These valuations are done by me, using my estimates, and is not a recommendation for you to buy the stock. DO YOUR OWN HOMEWORK.

Assets:                                                   Book Value:                                  Reproduction Value:
Current assets
Cash                                                        3,304                                              3,304
Marketable Securities                              1,544                                              1,544
Accounts Receivable (net)                      6,730                                              4,500
Inventories                                               805                                                   500
Prepaid Expenses                                     0                                                       0
Deferred Taxes – tax liability                    700                                                  400
Total current assets                               13,083                                             10,248

PP&E Net                                                 9,001                                              6,000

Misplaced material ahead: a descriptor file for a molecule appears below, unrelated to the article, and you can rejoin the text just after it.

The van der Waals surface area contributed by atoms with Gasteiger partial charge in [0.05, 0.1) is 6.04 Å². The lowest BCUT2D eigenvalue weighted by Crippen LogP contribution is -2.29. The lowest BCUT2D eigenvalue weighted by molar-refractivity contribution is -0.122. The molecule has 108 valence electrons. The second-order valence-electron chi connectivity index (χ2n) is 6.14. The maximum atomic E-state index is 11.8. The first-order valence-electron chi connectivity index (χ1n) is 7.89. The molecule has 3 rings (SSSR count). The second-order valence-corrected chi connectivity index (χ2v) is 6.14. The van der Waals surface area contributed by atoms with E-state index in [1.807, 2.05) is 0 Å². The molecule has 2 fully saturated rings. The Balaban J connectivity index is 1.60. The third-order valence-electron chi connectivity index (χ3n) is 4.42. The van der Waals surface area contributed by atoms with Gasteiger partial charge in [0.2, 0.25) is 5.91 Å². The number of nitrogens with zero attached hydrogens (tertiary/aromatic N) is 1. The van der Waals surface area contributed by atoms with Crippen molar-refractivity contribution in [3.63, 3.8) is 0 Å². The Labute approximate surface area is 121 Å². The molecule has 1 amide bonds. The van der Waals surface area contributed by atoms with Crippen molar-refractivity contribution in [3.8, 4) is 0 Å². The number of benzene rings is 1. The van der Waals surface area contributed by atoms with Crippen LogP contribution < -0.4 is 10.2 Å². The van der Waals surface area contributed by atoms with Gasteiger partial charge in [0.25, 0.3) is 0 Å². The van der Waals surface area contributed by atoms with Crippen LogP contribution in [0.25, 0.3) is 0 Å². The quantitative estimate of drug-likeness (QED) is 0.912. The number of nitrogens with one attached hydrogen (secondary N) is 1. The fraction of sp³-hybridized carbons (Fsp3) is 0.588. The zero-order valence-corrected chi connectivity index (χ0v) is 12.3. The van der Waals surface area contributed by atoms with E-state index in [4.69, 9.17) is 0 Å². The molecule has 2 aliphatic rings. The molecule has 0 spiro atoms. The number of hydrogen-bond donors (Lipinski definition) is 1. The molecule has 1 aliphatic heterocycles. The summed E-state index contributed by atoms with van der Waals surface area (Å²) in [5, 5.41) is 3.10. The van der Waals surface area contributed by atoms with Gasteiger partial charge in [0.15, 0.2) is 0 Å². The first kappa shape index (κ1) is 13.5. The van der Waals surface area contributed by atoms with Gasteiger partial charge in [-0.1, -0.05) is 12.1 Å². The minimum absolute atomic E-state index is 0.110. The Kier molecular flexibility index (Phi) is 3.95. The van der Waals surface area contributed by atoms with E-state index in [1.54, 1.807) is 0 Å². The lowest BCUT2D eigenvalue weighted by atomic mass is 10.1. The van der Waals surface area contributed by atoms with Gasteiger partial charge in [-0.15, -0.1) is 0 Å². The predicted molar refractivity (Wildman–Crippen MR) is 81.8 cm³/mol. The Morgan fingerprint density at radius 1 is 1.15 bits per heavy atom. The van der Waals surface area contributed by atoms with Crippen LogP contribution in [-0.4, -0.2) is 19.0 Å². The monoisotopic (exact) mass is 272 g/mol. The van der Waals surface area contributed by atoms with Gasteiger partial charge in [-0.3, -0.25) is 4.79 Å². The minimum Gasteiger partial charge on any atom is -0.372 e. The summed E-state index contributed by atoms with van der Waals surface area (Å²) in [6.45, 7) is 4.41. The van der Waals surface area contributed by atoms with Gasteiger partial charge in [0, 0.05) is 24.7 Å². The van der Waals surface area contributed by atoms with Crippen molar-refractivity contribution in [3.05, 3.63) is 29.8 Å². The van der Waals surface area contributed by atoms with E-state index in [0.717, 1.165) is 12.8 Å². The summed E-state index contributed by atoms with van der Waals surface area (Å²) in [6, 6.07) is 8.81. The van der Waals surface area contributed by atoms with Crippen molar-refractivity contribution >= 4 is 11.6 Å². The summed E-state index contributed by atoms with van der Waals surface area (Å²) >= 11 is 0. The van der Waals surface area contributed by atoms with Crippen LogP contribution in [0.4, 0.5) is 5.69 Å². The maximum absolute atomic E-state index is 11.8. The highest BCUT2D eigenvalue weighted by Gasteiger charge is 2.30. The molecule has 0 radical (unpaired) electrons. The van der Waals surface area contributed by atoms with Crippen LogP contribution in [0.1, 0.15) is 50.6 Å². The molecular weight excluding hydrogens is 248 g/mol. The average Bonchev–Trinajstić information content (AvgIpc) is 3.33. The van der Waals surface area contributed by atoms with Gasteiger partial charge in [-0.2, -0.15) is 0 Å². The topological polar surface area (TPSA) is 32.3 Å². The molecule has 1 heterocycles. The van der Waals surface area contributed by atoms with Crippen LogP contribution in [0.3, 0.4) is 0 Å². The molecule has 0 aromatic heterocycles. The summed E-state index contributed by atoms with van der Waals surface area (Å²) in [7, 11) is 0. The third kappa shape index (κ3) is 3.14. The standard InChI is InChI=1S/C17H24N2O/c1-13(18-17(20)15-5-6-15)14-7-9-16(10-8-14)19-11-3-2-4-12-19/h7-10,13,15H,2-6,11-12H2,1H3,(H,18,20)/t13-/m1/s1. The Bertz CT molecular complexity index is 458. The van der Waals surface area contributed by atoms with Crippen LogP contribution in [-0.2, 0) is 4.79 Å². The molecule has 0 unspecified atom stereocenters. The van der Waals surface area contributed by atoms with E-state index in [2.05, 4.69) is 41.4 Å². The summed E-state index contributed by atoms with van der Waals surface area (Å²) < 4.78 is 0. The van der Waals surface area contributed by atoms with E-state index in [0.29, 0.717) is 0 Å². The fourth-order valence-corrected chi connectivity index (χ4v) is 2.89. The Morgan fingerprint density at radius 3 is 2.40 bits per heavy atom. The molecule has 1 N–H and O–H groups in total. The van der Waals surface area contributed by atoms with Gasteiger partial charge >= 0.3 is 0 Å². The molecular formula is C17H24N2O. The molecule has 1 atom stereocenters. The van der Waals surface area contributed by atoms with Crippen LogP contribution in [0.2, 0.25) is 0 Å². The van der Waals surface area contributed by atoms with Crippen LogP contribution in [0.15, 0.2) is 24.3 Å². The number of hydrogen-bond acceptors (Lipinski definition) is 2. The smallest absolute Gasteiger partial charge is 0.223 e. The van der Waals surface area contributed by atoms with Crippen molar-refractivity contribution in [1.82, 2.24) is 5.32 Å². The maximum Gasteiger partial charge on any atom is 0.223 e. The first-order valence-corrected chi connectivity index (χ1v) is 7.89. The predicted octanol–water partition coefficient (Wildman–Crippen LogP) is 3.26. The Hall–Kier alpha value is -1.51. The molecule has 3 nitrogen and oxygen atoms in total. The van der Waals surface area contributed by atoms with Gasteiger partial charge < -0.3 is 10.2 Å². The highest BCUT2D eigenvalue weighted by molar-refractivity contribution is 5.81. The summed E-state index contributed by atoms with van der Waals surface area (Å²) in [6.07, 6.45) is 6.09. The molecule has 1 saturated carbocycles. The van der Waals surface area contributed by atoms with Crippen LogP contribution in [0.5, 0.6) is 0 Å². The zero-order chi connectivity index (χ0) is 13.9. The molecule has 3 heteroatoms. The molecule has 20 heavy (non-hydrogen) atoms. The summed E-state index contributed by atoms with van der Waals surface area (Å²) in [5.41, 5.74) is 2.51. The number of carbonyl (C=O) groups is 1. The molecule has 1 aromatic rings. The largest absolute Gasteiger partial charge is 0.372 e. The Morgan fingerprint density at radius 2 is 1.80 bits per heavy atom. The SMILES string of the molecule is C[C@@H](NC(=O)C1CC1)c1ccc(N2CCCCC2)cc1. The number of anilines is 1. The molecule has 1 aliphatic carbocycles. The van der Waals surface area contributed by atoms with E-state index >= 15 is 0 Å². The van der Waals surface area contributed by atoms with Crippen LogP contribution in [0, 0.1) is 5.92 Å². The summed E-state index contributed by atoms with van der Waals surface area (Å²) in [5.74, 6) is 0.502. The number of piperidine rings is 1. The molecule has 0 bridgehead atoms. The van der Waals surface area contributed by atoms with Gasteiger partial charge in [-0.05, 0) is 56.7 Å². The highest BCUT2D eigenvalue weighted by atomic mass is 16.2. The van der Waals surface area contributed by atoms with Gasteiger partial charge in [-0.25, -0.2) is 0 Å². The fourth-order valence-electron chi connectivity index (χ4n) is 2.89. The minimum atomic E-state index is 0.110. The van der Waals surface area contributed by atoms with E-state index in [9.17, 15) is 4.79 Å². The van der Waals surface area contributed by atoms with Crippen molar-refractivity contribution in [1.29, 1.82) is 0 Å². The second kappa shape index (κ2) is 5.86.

Goodwill                                                  25,029                                            12,514.5
Intangible Assets                                     6,814                                                3,407
Total Assets                                            53,927                                            32,169.5

Number of shares 1,242
With IA: 53,927/1,242=43.42 Euros per share = $57.40 per share
Without IA: 47,113/1,242=37.93 Euros per share = $50.14 per share

Reproduction value:
With IA 32,169.5/1,242= 24.90 Euros per share = $34.24 per share
Without IA 28,762.5/1,242= 23.16 Euros per share = $30.62 per share

Current share price on 4-21-2012 = $16.50 per share

Sum of the parts valuations done on 4-26-2012 #s in millions of Euros unless otherwise noted.

44% of SFR bought in 2011 for 77,750 million Euros. Implied value of total stake since Vivendi now owns 100% of SFR = 17,360 Euros

60% of Activision (ATVI) =6,587 Euros

100% of SFR + 60% of ATVI =23,947 m Euros = $31,629 million